A friend of mine posted a quotation from Leon Trotsky, and I'd like to share some comments that it raises.
"Capitalist society is puking up the undigested barbarism. Such is the physiology of National Socialism."
Leon Trotsky, What is National Socialism?
by Mike Ely
I don't think 1930s fascism was a recycling or resurrection or manifestation of past "barbarism." And, looking at this more generally, the historic approach to fascism and politics embedded in the famous phrase "socialism or barbarism" is wrong. It is a misunderstanding of fascism, and is rooted in a wing of socialism that saw itself as the inheritor of the "civilizing" project (with all the pro-colonial blindness that such socialists often shared).
Barbarism, for those new to this as a political-historic term, was a term used to describe clan-based societies before feudalism -- like the Germanic tribal societies fighting the Roman empire, or the African societies confronting European colonialism. Earlier societies (what we generally call "hunter-gatherer societies," were once called "savagery.") In other words, in popular speech, "barbaric" is generally descriptive term (something brutal, amoral, unrestrained) -- but for both Marxists and those embedded in European culture, barbarism has been a much more specific term, referring to a threatening, nihilistic world of barbarians threatening "Western civilization."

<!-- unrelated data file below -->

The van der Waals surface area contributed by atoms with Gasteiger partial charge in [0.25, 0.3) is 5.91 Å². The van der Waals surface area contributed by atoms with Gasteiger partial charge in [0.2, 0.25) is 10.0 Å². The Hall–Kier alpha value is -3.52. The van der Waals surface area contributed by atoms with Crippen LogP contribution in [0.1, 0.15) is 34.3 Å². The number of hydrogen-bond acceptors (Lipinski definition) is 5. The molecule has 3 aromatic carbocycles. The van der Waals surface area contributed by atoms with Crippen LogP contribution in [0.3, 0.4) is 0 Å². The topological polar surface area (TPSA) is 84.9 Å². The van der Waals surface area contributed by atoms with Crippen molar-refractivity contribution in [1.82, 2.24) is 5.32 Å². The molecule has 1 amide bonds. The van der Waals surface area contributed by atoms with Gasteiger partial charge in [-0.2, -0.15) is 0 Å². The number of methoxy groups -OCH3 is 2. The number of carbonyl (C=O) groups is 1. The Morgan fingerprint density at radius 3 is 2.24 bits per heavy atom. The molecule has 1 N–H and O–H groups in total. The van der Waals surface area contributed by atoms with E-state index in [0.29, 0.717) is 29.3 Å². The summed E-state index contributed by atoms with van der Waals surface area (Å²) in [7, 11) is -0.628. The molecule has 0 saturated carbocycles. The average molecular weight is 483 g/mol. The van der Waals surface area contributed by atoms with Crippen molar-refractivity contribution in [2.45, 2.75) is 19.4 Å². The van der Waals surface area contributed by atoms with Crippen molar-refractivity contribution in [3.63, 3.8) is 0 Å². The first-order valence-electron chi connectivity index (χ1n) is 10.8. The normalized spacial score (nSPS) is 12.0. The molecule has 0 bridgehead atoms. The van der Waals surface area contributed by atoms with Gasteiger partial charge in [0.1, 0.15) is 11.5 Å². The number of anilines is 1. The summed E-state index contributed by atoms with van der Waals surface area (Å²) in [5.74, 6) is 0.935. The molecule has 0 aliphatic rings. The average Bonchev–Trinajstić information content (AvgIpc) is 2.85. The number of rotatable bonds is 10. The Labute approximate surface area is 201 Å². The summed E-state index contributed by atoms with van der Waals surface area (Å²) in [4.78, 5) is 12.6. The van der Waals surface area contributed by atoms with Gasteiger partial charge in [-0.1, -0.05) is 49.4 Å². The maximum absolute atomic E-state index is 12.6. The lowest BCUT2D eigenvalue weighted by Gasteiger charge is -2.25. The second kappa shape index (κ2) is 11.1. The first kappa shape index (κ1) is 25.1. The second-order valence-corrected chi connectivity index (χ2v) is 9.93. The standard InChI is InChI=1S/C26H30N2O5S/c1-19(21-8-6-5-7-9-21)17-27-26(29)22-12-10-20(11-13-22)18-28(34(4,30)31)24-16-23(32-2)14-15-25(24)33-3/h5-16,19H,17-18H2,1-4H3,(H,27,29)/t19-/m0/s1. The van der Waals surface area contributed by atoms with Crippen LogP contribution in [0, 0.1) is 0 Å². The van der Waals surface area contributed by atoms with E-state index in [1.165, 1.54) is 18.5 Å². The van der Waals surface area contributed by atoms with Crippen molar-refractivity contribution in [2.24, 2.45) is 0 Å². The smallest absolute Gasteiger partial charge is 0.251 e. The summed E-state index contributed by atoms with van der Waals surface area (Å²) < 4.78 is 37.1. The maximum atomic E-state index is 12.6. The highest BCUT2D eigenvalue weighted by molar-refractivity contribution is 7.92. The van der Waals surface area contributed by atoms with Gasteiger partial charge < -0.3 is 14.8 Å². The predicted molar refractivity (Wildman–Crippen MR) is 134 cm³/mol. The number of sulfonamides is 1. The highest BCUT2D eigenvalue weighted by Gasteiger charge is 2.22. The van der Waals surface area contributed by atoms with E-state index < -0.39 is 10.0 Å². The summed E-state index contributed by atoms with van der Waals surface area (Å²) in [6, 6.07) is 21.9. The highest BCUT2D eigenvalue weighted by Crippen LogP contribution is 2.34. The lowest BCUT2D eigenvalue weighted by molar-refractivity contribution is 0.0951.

There was, in human society eight or ten thousand years ago, a moment when class societies first started developing out of earlier tribal/clan societies. And that process was accompanied with important developments of civilization (literacy, laws, infrastructure, medicine, intensified commerce, urban life, replacement of barter with money, the diminishing of constant violence through the development of distinct official bodies of armed men, etc.)
We should not be cultural relativistis who mistakenly see all societies as equal, and who don't see any overall progress in human social development. But, regarding the term "barbarism" itself: We should find a way of discussing pre-class societies that doesn't act as an extension of reactionary European narratives.